bac top 10

What do you think?
(Click to enlarge, or see below for details and links)

As we reported earlier this week, the City of Portland is trying to hone its massive transportation to-do list by asking people to rank their 10 favorite projects.

In a letter circulated this week, the citizens’ committee that’s most closely tied to Portland’s biking policies shared theirs.

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With $50k grant, North Portland Greenway shifts from planning to organizing

Michael Andersen (Contributor) by on February 4th, 2015 at 10:55 am

082008 npGREENWAY ride 116

Let’s get it built.
(Photo: npGreenway)

The 50-year-old vision of a continuous mixed-use path along the east bank of the Willamette River, connecting Kelley Point Park, on the tip of the St. Johns peninsula, to the Steel Bridge, has made it on all the planning maps.

Now, the little nonprofit that has brought the concept this far is preparing for the last stage: getting it on the ground.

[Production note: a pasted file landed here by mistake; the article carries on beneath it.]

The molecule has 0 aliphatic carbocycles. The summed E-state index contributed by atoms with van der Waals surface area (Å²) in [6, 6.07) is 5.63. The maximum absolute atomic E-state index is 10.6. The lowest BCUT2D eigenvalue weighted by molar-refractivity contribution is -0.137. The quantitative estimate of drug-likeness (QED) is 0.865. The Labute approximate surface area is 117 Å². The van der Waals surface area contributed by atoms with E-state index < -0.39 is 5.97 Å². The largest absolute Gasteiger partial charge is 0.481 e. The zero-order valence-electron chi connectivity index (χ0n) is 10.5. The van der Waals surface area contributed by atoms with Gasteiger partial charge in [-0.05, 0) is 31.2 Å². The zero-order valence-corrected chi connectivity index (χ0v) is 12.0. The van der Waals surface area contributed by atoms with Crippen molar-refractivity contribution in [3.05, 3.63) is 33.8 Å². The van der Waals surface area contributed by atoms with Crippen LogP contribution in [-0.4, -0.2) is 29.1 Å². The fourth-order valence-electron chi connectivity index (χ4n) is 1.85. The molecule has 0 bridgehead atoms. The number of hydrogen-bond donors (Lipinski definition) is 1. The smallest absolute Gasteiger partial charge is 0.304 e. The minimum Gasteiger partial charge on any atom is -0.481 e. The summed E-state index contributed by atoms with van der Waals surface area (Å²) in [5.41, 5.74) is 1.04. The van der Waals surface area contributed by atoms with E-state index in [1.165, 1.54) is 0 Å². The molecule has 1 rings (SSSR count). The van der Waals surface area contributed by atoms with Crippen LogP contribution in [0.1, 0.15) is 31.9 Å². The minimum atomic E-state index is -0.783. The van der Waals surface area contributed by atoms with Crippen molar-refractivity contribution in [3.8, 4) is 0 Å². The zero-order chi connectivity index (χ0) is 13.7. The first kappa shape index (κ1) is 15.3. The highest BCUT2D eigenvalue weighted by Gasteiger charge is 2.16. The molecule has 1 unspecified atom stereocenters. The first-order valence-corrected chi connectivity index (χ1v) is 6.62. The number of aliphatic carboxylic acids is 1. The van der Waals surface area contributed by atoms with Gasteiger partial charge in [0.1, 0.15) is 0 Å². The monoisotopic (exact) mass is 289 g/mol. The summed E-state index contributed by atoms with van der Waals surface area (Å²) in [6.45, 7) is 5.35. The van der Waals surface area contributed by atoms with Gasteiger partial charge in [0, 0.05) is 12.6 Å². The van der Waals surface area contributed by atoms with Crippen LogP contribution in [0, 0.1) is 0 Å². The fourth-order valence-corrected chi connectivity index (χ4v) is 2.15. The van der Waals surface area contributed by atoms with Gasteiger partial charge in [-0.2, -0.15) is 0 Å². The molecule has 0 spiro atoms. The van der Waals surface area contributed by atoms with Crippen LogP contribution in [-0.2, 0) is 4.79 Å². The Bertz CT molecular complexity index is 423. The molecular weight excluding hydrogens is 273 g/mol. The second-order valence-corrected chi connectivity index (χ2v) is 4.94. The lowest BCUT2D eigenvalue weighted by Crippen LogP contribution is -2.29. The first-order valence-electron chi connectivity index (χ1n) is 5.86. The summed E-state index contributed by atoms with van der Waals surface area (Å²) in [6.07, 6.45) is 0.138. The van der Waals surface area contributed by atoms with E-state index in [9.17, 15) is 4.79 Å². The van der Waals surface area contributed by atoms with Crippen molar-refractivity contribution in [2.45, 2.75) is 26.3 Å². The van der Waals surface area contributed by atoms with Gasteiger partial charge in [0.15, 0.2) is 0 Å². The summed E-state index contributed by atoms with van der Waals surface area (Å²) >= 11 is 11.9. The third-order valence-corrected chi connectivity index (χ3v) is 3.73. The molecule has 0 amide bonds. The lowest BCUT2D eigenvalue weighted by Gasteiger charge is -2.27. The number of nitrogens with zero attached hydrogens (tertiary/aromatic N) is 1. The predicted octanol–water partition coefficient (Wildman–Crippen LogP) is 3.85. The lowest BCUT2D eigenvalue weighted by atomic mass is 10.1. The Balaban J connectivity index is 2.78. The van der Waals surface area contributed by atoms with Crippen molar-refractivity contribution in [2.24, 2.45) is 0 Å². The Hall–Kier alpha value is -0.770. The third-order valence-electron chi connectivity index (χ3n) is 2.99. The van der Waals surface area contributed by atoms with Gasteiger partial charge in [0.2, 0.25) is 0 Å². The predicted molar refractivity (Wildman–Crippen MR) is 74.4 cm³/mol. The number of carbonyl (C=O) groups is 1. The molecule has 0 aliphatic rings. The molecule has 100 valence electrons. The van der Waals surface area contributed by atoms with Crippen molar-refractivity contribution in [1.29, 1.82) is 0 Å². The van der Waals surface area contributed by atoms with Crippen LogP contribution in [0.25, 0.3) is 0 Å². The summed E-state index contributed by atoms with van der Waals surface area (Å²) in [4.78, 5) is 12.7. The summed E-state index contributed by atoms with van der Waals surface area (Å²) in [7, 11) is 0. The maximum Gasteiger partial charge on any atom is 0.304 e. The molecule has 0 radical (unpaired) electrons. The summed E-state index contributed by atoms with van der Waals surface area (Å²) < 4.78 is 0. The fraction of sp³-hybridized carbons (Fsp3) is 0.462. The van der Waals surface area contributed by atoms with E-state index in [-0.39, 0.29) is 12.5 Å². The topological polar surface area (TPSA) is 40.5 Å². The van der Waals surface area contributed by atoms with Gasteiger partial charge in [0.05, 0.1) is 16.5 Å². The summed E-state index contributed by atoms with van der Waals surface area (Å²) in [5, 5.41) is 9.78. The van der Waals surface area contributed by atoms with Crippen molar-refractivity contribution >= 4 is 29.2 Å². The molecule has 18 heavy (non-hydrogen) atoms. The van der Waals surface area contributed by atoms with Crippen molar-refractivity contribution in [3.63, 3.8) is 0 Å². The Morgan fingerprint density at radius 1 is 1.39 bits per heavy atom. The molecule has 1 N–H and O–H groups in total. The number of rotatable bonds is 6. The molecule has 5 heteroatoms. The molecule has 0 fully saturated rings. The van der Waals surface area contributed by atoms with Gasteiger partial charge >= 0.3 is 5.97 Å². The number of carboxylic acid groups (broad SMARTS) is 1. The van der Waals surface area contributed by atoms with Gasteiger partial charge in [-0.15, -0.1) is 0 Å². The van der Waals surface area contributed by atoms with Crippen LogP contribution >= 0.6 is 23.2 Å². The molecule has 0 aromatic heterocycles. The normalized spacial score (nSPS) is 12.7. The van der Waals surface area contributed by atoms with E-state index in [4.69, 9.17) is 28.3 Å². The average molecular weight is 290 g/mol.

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Greenway trail group agrees to alignment compromise through Albina rail yards

Avatar by on March 13th, 2014 at 11:35 am

“It was not easy to give up our vision of a near-river side alignment… The UPRR’s willingness to surrender more than one-half mile of active rail line within the city for a multi-purpose trail is unprecedented and offers a Greenway Trail alignment, we believe, that better serves all of north Portland.”
— Friends of the North Portland Greenway Trail

The Friends of the North Portland Greenway Trail (a.k.a. npGreenway) has decided to give up their vision for a route along the Willamette River and instead will work on a compromise alignment through the Albina Yards with the City of Portland and Union Pacific Railroad (UPRR).

Back in October, a major breakthrough was forged when the City of Portland announced they had brokered a deal with UPRR to allow a path to be built along the eastern portion of the railyard. At that time however, leaders from the Friends group were skeptical and continued to push for the Cement Road.

Today, the Friends announced that they’ve agreed to give up the Cement Road and will work with UPRR and the City of Portland on the route proposed last fall which now known as the “Albina Yards alignment.”